Railroad has served valley since 1911

Santa Maria marks 100 years on rails

By Brian Bullock / Staff Writer / bbullock@lompocrecord.com | Jul 10, 2011

Rob Himoto, president of the Santa Maria Valley Railroad, stands in front of a locomotive Wednesday morning. The railroad is celebrating its 100th anniversary this year.
Mark Brown/Staff

Not many businesses last long enough to celebrate 100 years, and if they do they’re sometimes viewed as out-dated or antique.

Rob Himoto, president of the Santa Maria Valley Railroad, fights that stereotype all of the time.

In this age of overnight delivery, instant social networking and on-demand everything, traveling or shipping by rail seems absolutely ancient to many people.

But for the last 100 years, which will be marked with a brief ceremony today at the company’s office, the local short-line railroad has been an integral part of business in the Santa Maria Valley.

“Even though we’re 100 years old, a lot of people don’t realize we’re relevant in the present tense,” said Himoto, whose family purchased the railroad from descendants of Allan Hancock in 2005. “This isn’t a museum railroad. We’re an economic engine in the Santa Maria Valley.”

An economic engine that just happens to be as old as Chevrolet, IBM, Chevron and General Electric, just a few of the nearly 500 American companies topping the century mark. In fact, the Santa Maria Valley Railroad has a pair of locomotive engines that GE has been producing since the early 20th century.

The local railroad was incorporated July 11, 1911, in Los Angeles, but construction didn’t begin until August after building materials arrived at Betteravia via Southern Pacific. The first train on the short line finally reached Santa Maria in October.

The railroad was initially established for the oil and asphalt industry, and tracks were laid from the SP tracks near Guadalupe to Roadamite, southeast of Santa Maria. In 1952, the tracks to Roadamite were removed and the train ceased operations east of town.

The business expanded to include a significant number of agricultural customers, which is the reason Hancock purchased the railroad at auction in 1925 for $75,000.

One of the visionaries of the valley, Hancock utilized the rails to service his Rosemary Farms, Union Sugar Mill, where the railroad’s current office is located, and many other agriculture-based businesses.

The line grew and now includes 14 miles of track, reaching from the Union Pacific Railroad at Guadalupe to various locations in town. During World War II, the tracks to the Santa Maria Army Airfield — a P-38 Lightning fighter training base during World War II — were used to transport airmen to the SP stop for deployment.

Not long after the war, the railroad purchased a pair of GE diesel engines that Himoto said are still in use. Those engines would eventually supplant No. 21, one of the last steam engines operating on the West Coast.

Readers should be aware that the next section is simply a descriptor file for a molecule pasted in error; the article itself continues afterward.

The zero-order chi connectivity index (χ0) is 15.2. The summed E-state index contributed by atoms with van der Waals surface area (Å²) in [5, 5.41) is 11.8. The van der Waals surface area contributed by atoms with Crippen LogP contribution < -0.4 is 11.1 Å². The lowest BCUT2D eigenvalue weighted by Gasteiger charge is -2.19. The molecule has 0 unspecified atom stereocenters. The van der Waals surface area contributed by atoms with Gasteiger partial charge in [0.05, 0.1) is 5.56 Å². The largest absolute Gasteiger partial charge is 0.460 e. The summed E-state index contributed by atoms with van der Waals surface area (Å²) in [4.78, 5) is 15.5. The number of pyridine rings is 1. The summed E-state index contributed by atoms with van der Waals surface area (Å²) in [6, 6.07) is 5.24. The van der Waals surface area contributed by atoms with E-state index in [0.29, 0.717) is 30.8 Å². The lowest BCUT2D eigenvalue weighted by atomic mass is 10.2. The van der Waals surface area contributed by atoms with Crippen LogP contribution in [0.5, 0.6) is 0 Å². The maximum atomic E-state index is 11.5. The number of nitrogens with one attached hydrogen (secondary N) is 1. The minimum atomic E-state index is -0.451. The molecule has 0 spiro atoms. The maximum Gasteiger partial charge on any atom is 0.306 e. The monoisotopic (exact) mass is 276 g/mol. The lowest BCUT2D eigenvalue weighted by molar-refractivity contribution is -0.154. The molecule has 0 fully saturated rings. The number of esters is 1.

On Feb. 21, 1962, Hancock, accompanied by Walt Disney, piloted the last run of the historic steamer. Hancock died three years later, and his family operated the railroad for another 31 years before selling to the Himotos.

That kind of history — and railroads in general — enjoy a loyal following. Friends of the Santa Maria Valley Railroad — found online at www.friends-smvrr.org — works to preserve the history of the local short line.

The group does outreach lectures, volunteers to do weed control, flangeway clearing and signal maintenance, and hosts special events such as the Speeder Runs that took place Saturday. Speeders, also known as railway motor cars, replaced the old hand pump cars used by train inspectors over the decades.

The railroad turns their tracks over to Speeder events a couple of times a year.

During its hey-day, Himoto said, the Santa Maria Valley Railroad was one of the busiest short lines — those of 100 miles or less — on the West Coast. Now it’s one of only about 25 left in the state, he added.

“We’re kind of one of the few remaining ‘Mom and Pop’ short line railroads on the West Coast,” Himoto said.

Now the company, despite its deep, rich history, is intent on figuratively laying down some new tracks. The railroad still hauls plenty of agricultural products, both supplies and produce. Frozen vegetables head west on the SMVRR before being shipped to the East Coast.

It also handles lumber and other building products such as aluminum, steel, plastic and drywall with businesses all along its short line.

New markets, such as the wine industry, are emerging, too, according to Himoto. And the railroad also now bills itself as an environmentally friendly way to move products.

“If it’s something other than a perishable product, we can handle it,” said Al Sheff, who recently joined the local railroad after many years with Union Pacific. “If it’s going over 300 miles, we’re more economical than trucking. Ten of those box cars (which one engine could move) can handle up to 50 truck containers.”

Sheff added that removing that many long-haul trucks off the road reduces exhaust emissions and traffic congestion. However, the railroad contracts with a couple of local trucking companies to move freight to valley businesses not on its line.

Himoto said business wasn’t exactly booming when his family purchased the railroad, but now activity has picked up and it’s operating six days a week.

“The recession has kind of helped us,” Himoto said. “Even though business is down, they’re trying to save every penny, so they’re utilizing rail.”

More information about the railroad is available at www.smvrr.com.